So we need to worry about cash being 'diluted' in police stations? WTF. Aren't these the citizens charged with upholding the law and preventing 'dilution'?

Sickening.
 

drgrant

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So we need to worry about cash being 'diluted' in police stations? WTF. Aren't these the citizens charged with upholding the law and preventing 'dilution'?

Sickening.

Sometimes its not just dilution but its also putting the cash in a desk and throwing the desk away. (yes this actually happened in some town in MA, IIRC...)

-Mike
 

drgrant

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Darksideblues42

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It is pretty retarded to not accept cash for small things if they're not taking plastic or an e-payment of some kind as an alternative. Hell I know a bunch of people younger than I am who couldn't even write me a check if they wanted to, they do everything electronically.

-Mike


then there are the PD's that don't take anything less than a Bank Certified Check or a Postal Money Order......a nice way to make things as inconvenient as possible.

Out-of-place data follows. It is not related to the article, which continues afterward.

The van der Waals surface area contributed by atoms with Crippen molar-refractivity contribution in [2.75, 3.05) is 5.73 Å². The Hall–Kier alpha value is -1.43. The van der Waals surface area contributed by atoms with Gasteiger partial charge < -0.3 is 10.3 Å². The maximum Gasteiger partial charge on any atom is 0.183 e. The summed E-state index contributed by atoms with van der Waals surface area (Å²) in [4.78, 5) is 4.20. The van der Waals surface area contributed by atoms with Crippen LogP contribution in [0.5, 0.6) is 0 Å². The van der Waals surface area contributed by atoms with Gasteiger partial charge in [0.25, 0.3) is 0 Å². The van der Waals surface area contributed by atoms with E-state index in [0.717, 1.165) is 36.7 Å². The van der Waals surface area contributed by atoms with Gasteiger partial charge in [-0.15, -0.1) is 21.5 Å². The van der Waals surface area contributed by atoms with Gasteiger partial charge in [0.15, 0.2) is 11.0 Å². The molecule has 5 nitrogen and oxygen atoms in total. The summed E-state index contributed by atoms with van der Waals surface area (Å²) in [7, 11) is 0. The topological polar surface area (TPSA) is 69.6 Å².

milktree

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It is not ok for an Gov agency to refuse cash.

http://www.federalreserve.gov/faqs/currency_12772.htm

Section 31 U.S.C. 5103, entitled "Legal tender," states: "United States coins and currency [including Federal reserve notes and circulating notes of Federal reserve banks and national banks] are legal tender for all debts, public charges, taxes, and dues."

This statute means that all United States money as identified above is a valid and legal offer of payment for debts when tendered to a creditor. There is, however, no Federal statute mandating that a private business, a person, or an organization must accept currency or coins as payment for goods or services. Private businesses are free to develop their own policies on whether to accept cash unless there is a state law which says otherwise.

Oh, I didn't say it was OK, just that it wasn't uncommon.
 
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It is pretty retarded to not accept cash for small things if they're not taking plastic or an e-payment of some kind as an alternative. Hell I know a bunch of people younger than I am who couldn't even write me a check if they wanted to, they do everything electronically.

I bought our old family boat from my brother for $1. I went to do something at the office where you do that (Fisheries and Wildlife?). I had to pay the tax on the dollar. It was 5 cents. I could NOT give them a nickel, and had to drive home to get my checkbook. Of course, it was the end of the day, and it now took me another trip and another day and another 45 minutes to do a simple nickel transaction in order to get a boat registration.